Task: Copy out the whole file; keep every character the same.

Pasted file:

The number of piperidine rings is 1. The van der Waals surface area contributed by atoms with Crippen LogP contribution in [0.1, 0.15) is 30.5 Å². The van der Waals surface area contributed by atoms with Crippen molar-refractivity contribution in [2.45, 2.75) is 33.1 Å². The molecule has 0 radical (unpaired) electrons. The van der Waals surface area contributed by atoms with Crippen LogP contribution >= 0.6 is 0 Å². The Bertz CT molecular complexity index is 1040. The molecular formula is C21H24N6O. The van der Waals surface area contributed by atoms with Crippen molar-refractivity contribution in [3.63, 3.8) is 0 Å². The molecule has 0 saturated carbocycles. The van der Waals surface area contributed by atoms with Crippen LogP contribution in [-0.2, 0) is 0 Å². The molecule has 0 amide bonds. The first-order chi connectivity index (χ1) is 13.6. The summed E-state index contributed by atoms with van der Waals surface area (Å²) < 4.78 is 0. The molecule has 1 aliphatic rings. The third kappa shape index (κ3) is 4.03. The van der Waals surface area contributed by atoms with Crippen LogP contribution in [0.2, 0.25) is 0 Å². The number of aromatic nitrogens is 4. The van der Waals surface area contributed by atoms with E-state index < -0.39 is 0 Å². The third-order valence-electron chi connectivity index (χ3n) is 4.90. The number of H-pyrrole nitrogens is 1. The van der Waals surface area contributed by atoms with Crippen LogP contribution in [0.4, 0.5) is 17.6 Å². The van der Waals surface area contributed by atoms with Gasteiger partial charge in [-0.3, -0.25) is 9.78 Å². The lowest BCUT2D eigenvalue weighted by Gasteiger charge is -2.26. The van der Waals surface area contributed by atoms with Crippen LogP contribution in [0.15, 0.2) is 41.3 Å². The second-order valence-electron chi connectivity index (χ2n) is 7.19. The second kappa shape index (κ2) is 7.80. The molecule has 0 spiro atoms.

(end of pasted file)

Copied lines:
The number of piperidine rings is 1. The van der Waals surface area contributed by atoms with Crippen LogP contribution in [0.1, 0.15) is 30.5 Å². The van der Waals surface area contributed by atoms with Crippen molar-refractivity contribution in [2.45, 2.75) is 33.1 Å². The molecule has 0 radical (unpaired) electrons. The van der Waals surface area contributed by atoms with Crippen LogP contribution >= 0.6 is 0 Å². The Bertz CT molecular complexity index is 1040. The molecular formula is C21H24N6O. The van der Waals surface area contributed by atoms with Crippen molar-refractivity contribution in [3.63, 3.8) is 0 Å². The molecule has 0 saturated carbocycles. The van der Waals surface area contributed by atoms with Crippen LogP contribution in [-0.2, 0) is 0 Å². The molecule has 0 amide bonds. The first-order chi connectivity index (χ1) is 13.6. The summed E-state index contributed by atoms with van der Waals surface area (Å²) < 4.78 is 0. The molecule has 1 aliphatic rings. The third kappa shape index (κ3) is 4.03. The van der Waals surface area contributed by atoms with Crippen LogP contribution in [0.2, 0.25) is 0 Å². The number of aromatic nitrogens is 4. The van der Waals surface area contributed by atoms with E-state index < -0.39 is 0 Å². The third-order valence-electron chi connectivity index (χ3n) is 4.90. The number of H-pyrrole nitrogens is 1. The van der Waals surface area contributed by atoms with Crippen LogP contribution in [0.4, 0.5) is 17.6 Å². The van der Waals surface area contributed by atoms with Gasteiger partial charge in [-0.3, -0.25) is 9.78 Å². The lowest BCUT2D eigenvalue weighted by Gasteiger charge is -2.26. The van der Waals surface area contributed by atoms with Crippen LogP contribution in [0.15, 0.2) is 41.3 Å². The second-order valence-electron chi connectivity index (χ2n) is 7.19. The second kappa shape index (κ2) is 7.80. The molecule has 0 spiro atoms.